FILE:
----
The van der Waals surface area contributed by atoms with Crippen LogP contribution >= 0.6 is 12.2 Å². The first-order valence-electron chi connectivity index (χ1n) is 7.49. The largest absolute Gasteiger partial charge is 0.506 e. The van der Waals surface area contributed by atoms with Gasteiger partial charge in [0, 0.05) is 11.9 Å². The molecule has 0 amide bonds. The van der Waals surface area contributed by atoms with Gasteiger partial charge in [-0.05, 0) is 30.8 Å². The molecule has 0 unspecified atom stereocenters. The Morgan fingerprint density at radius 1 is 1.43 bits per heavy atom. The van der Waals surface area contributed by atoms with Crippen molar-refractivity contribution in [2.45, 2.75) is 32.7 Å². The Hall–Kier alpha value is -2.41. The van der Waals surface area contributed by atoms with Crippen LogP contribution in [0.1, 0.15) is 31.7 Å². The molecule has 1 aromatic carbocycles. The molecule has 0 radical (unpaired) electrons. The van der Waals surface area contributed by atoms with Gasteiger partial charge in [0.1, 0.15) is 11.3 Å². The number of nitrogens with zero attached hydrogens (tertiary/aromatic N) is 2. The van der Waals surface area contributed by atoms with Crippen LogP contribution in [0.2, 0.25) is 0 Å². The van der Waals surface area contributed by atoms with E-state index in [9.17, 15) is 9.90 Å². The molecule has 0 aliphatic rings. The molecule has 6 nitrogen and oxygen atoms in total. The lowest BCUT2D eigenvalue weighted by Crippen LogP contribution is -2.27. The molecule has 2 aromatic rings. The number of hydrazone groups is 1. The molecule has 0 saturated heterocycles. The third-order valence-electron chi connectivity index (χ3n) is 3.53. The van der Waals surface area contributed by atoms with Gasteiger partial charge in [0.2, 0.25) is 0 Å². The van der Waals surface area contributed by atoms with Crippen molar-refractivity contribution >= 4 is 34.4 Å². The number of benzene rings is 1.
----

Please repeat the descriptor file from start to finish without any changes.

The van der Waals surface area contributed by atoms with Crippen LogP contribution >= 0.6 is 12.2 Å². The first-order valence-electron chi connectivity index (χ1n) is 7.49. The largest absolute Gasteiger partial charge is 0.506 e. The van der Waals surface area contributed by atoms with Gasteiger partial charge in [0, 0.05) is 11.9 Å². The molecule has 0 amide bonds. The van der Waals surface area contributed by atoms with Gasteiger partial charge in [-0.05, 0) is 30.8 Å². The molecule has 0 unspecified atom stereocenters. The Morgan fingerprint density at radius 1 is 1.43 bits per heavy atom. The van der Waals surface area contributed by atoms with Crippen molar-refractivity contribution in [2.45, 2.75) is 32.7 Å². The Hall–Kier alpha value is -2.41. The van der Waals surface area contributed by atoms with Crippen LogP contribution in [0.1, 0.15) is 31.7 Å². The molecule has 1 aromatic carbocycles. The molecule has 0 radical (unpaired) electrons. The van der Waals surface area contributed by atoms with Gasteiger partial charge in [0.1, 0.15) is 11.3 Å². The number of nitrogens with zero attached hydrogens (tertiary/aromatic N) is 2. The van der Waals surface area contributed by atoms with Crippen LogP contribution in [0.2, 0.25) is 0 Å². The van der Waals surface area contributed by atoms with E-state index in [9.17, 15) is 9.90 Å². The molecule has 0 aliphatic rings. The molecule has 6 nitrogen and oxygen atoms in total. The lowest BCUT2D eigenvalue weighted by Crippen LogP contribution is -2.27. The molecule has 2 aromatic rings. The number of hydrazone groups is 1. The molecule has 0 saturated heterocycles. The third-order valence-electron chi connectivity index (χ3n) is 3.53. The van der Waals surface area contributed by atoms with Gasteiger partial charge in [0.2, 0.25) is 0 Å². The van der Waals surface area contributed by atoms with Crippen molar-refractivity contribution >= 4 is 34.4 Å². The number of benzene rings is 1.